The Broken Social Contract Between Wages (Workers) and Profits (Business)

Peter Radford has a good post over at the Real World Economic Review.

Excerpts (bold emphasis mine):

For a long time after World War II, up through the late 1970′s at least, there was an unwritten but clear ‘social contract’ operating in the US. Originally this was driven by the benevolence felt towards those returning GI’s from WWII, but then it became generally accepted. The deal was that big business was free to innovate and make profits as long as workers shared fully in the productivity surge that innovation would create. So even as technology threatened some jobs the overall workforce benefitted from rising wages and those who became unemployed were protected by things like unemployment assistance and the other aspects of the New Deal, and could find their way back into the workforce quickly because the economy was relatively dynamic.

This dynamism was not a function of the devastation of America’s competitors – they were also our markets – but was more a function of a positive feedback loop within the economy. Rising wages fed demand, which fed profits, which created opportunities for business, new jobs and boosted demand. The economy rumbled forward on a self-sustaining path as long as neither wages nor profits crowded out the other.

This was neither a worker’s paradise nor a capitalist’s dream. It was a compromise.

But this mutually-beneficial contract broke down, in large part due to Reaganism, as Radford explains:

Just as the Republicans have waged war on big government by attempting to ‘starve the beast’, thus robbing government of the funds to address social issues. So too has business starved another beast: the middle class. By hammering wages and by squeezing employment in order to boost profit the business community has eroded the very machine upon which it thrives. It has robbed the workforce of the funds needed to propel business forward. It has dampened demand. It has starved itself.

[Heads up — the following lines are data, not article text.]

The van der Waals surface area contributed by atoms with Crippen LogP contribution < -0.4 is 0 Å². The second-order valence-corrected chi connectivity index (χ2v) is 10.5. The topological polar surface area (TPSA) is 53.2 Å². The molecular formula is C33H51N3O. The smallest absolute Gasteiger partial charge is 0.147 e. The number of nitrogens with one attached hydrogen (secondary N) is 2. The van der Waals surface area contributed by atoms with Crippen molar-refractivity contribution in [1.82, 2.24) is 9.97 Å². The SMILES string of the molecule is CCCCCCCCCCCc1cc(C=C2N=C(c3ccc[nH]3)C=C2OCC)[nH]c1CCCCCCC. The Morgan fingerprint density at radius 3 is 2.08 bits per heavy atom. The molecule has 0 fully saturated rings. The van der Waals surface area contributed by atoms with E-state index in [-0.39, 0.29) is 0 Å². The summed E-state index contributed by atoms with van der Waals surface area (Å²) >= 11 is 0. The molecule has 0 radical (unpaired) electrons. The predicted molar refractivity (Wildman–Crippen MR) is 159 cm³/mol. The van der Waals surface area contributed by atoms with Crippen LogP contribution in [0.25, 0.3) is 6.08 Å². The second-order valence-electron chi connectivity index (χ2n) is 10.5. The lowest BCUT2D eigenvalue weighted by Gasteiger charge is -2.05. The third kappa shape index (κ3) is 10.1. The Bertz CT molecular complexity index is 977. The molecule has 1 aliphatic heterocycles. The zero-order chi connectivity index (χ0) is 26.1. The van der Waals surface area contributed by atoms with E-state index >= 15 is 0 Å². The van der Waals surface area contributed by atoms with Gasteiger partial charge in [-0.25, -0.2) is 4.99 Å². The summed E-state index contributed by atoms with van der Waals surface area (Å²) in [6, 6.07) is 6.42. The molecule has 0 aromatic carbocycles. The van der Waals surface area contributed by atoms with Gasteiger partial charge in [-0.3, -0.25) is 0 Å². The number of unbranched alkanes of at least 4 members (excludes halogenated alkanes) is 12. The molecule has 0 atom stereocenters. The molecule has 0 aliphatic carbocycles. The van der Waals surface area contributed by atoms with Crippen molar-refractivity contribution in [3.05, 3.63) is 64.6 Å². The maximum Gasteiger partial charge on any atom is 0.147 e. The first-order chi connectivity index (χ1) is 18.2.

To get back on track we need to return to that post-war social contract. We need to abandon Reaganism. We need to put business back into a box.

Read the full article here: “Robots don’t buy stuff”

Further Resources

The following graph vividly illustrates the way in which worker real wages no longer tracked productivity starting in the late 1970s. Thereafter, the economic benefit of increased productivity accrued disproportionately to the 1%.

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2 Responses to “The Broken Social Contract Between Wages (Workers) and Profits (Business)”
  1. RickD says:

    While this article places all the blame on Republicans the old saw stands; “it takes two to tango”. We live, unfortunately, in a two party system. Further, we live in a political system in which it takes huge sums of money to run for national office. Both parties court large campaign donors furiously, making promises to woo the money necessary to wage successful campaigns. Thus both parties must share the blame for our slide into fascism, and that is exactly how the merging of corporation and government is defined .

    The deregulation we see that robs our coffers of tax monies, that increasingly threatens our environment, that shrinks our middle class and makes our working class less affluent is a problem that cannot be pushed off on one party. We live in an era of perpetual war for endless profit, wherein all the discussion seems to be about taming the cost of entitlements to our populace while ignoring the tremendous welfare we give to corporations.

    Barack Obama, no less than Ronald Wilson Reagan, is responsible for his own administrations lack of backbone and failure to address the real and devastating reasons for our economic slide, the migration of money to fewer and fewer that slowly turns our nation into a third world country. The tepid attempt to solve the health care dilemma, which almost alone would turn our economy from its brinksmanship, illustrates best how Obama refuses to battle those industries supplying the fuel for the election nightmare.

    Ultimately it is up to the electorate to refuse to believe the hyperbole from Washington and to turn from the two party system that is , in reality, one corporate owned system.

  2. Don Pelton says:

    Good points, Rick, I agree.

    Clinton led the way in undoing Glass-Steagall. The catastrophic deregulation of the financial industry was truly a bipartisan effort.

    There’s no denying, though, Reagan’s zeal and key role in attacking the good work of government.

    I voted for Nader in 2000, so I do buy the reality of, as you say, the “one corporate owned system.”

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